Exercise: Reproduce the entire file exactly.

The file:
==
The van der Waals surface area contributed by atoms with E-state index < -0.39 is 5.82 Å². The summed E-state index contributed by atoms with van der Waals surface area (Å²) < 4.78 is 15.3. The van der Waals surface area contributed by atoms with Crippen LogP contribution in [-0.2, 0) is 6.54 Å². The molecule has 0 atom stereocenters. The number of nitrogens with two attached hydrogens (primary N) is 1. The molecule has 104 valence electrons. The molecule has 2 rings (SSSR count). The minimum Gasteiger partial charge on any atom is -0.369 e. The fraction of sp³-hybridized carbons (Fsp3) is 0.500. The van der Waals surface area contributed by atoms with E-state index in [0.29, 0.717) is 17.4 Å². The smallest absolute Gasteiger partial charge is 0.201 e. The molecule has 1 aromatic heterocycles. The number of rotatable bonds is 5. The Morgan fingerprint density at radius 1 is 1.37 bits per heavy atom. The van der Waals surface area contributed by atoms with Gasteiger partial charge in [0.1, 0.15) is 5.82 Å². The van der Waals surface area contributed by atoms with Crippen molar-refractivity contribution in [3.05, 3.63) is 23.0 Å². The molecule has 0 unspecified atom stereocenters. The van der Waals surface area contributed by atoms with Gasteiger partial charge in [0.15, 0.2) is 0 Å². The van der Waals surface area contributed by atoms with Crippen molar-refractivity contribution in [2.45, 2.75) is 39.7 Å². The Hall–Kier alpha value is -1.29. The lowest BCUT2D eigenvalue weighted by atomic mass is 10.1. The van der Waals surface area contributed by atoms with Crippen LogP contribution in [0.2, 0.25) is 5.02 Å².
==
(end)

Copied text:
The van der Waals surface area contributed by atoms with E-state index < -0.39 is 5.82 Å². The summed E-state index contributed by atoms with van der Waals surface area (Å²) < 4.78 is 15.3. The van der Waals surface area contributed by atoms with Crippen LogP contribution in [-0.2, 0) is 6.54 Å². The molecule has 0 atom stereocenters. The number of nitrogens with two attached hydrogens (primary N) is 1. The molecule has 104 valence electrons. The molecule has 2 rings (SSSR count). The minimum Gasteiger partial charge on any atom is -0.369 e. The fraction of sp³-hybridized carbons (Fsp3) is 0.500. The van der Waals surface area contributed by atoms with E-state index in [0.29, 0.717) is 17.4 Å². The smallest absolute Gasteiger partial charge is 0.201 e. The molecule has 1 aromatic heterocycles. The number of rotatable bonds is 5. The Morgan fingerprint density at radius 1 is 1.37 bits per heavy atom. The van der Waals surface area contributed by atoms with Gasteiger partial charge in [0.1, 0.15) is 5.82 Å². The van der Waals surface area contributed by atoms with Crippen molar-refractivity contribution in [3.05, 3.63) is 23.0 Å². The molecule has 0 unspecified atom stereocenters. The van der Waals surface area contributed by atoms with Gasteiger partial charge in [0.15, 0.2) is 0 Å². The van der Waals surface area contributed by atoms with Crippen molar-refractivity contribution in [2.45, 2.75) is 39.7 Å². The Hall–Kier alpha value is -1.29. The lowest BCUT2D eigenvalue weighted by atomic mass is 10.1. The van der Waals surface area contributed by atoms with Crippen LogP contribution in [0.2, 0.25) is 5.02 Å².